Assateague Horse’s Death Linked To Dog Food Ingestion

Assateague Horse’s Death Linked To Dog Food Ingestion
Chama Wingapo is pictured last year with its foal nearby. Photo courtesy of Assateague Island Alliance

ASSATEAGUE — Assateague Island officials are again reminding visitors not to feed the barrier island’s famed horses and to carefully cover up all food after a mare died last week from ingesting a large amount of dog food.

Last Thursday, the seven-year-old mare Chama Wingapo was found dead in the campground at the Assateague Island National Seashore (AINS). There was no sign of visible external injuries, but further investigation revealed Chama Wingapo had ingested a large amount of dog food as early as last Wednesday. Incidentally, Chama Wingapo was one of five mares to birth a foal during the island’s baby boom last summer.

It was determined the large amount of dog food caused an impaction, or blockage, resulting in a rupture of the intestine. Chama Wingapo’s tragic passing resulted in AINS officials this week to reiterate the importance of carefully storing human and pet food from the island’s wild horses and other wildlife. The horses are familiar sites around the populated areas of the barrier island and interact with humans, often raiding picnic baskets and coolers sometimes with deadly results as evidenced by the mare sudden death last week.

Most dog food contains corn, soybean and animal products with very carbohydrate, protein and fat content. The pet food is too rich for the wild horses and, in large amounts, can be deadly. The horse’s natural forage includes low nutrient, high fiber saltmarsh and beach grasses.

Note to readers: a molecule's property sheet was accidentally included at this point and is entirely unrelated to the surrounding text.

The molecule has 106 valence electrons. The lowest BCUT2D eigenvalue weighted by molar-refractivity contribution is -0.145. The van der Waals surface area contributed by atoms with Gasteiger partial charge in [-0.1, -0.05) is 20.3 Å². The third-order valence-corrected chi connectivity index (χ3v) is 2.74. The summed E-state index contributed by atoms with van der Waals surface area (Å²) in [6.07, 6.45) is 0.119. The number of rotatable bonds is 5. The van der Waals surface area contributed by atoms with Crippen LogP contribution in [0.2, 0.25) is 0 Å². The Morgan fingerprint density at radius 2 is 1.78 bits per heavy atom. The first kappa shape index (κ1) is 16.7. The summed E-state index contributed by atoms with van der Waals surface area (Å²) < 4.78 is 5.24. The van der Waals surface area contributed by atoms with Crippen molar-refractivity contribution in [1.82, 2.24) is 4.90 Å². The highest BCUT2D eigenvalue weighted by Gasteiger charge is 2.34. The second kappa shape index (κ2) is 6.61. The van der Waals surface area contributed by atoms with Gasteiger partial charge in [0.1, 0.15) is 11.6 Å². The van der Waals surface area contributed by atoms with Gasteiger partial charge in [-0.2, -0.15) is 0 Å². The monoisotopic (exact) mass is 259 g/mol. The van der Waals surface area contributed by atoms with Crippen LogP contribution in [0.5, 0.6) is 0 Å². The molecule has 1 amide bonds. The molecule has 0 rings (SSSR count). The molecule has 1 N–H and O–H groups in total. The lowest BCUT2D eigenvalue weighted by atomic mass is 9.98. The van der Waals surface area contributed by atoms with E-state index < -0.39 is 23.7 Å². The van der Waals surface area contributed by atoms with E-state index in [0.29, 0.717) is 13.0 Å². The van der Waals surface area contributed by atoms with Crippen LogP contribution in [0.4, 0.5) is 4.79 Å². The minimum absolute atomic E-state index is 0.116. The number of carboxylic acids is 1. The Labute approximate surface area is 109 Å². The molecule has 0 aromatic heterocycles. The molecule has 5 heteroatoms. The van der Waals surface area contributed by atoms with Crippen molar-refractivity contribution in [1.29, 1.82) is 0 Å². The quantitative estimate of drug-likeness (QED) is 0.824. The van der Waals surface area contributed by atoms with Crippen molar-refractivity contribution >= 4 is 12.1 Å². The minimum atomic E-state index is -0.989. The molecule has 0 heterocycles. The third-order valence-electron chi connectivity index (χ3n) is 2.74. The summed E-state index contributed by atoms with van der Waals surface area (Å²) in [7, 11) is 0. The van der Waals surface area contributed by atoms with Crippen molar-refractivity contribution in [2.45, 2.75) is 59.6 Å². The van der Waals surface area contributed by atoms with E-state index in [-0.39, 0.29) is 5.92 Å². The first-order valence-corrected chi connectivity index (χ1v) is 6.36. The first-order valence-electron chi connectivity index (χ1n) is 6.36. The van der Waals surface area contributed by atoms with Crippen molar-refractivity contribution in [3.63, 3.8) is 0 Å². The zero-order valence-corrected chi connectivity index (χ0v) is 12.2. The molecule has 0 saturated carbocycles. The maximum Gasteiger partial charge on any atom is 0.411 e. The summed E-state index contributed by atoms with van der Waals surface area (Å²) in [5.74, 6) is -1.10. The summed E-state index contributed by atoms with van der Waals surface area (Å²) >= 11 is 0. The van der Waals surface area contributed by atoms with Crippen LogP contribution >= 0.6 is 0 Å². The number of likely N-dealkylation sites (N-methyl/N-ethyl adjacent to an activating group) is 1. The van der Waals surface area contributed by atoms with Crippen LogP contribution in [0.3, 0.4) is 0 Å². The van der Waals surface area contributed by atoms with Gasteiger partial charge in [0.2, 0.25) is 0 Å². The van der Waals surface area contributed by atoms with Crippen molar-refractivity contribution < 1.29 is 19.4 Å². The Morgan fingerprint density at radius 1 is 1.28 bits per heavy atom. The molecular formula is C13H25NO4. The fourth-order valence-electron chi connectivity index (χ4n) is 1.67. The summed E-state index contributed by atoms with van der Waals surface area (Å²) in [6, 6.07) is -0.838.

“Sadly, this incident demonstrates that a fed horse is a dead horse,” said AINS Chief of Interpretation and Education Liz Davis. “While the dog food may not have been given directly to the horse, the dog food was not properly stored away from the horses and other wildlife. All food, including your pet’s food, must be properly stored. This tragic incident could have been prevented by simply storing pet food in a vehicle.”

Davis reiterated the importance of keeping all human and pet food stored in tamper-proof containers and out of the reach of the wild horses.

“We are all visitors here at Assateague,” said Davis. “Protect the resident wildlife including the wild horses by following a few simple rules during your visit. Take responsibility for every item you bring on the island.”

Assateague officials offered a few common sense tips for carefully covering food and keeping it out of harm’s way. For example, the horses can open snap-on lids and latches on coolers and other containers. Simply storing a cooler or food container under a picnic table does not keep a horse from accessing it. Coolers should be secured with a nylon strip to keep horses from opening them.

Secure all tote bags and beach bags with a zippered closure. Horses can easily open most tote and beach bags. When in doubt, store all unattended food in a vehicle, including pet food. Do not leave pet food bowls and water bowls unattended. If having lunch or a meal, wait until after the horses have moved away to begin. Also, store all trash in readily-accessible dumpsters immediately. The horses are attracted to the smell from food wrappers and other containers

About The Author: Shawn Soper

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Shawn Soper has been with The Dispatch since 2000. He began as a staff writer covering various local government beats and general stories. His current positions include managing editor and sports editor. Growing up in Baltimore before moving to Ocean City full time three decades ago, Soper graduated from Loch Raven High School in 1981 and from Towson University in 1985 with degrees in mass communications with a journalism concentration and history.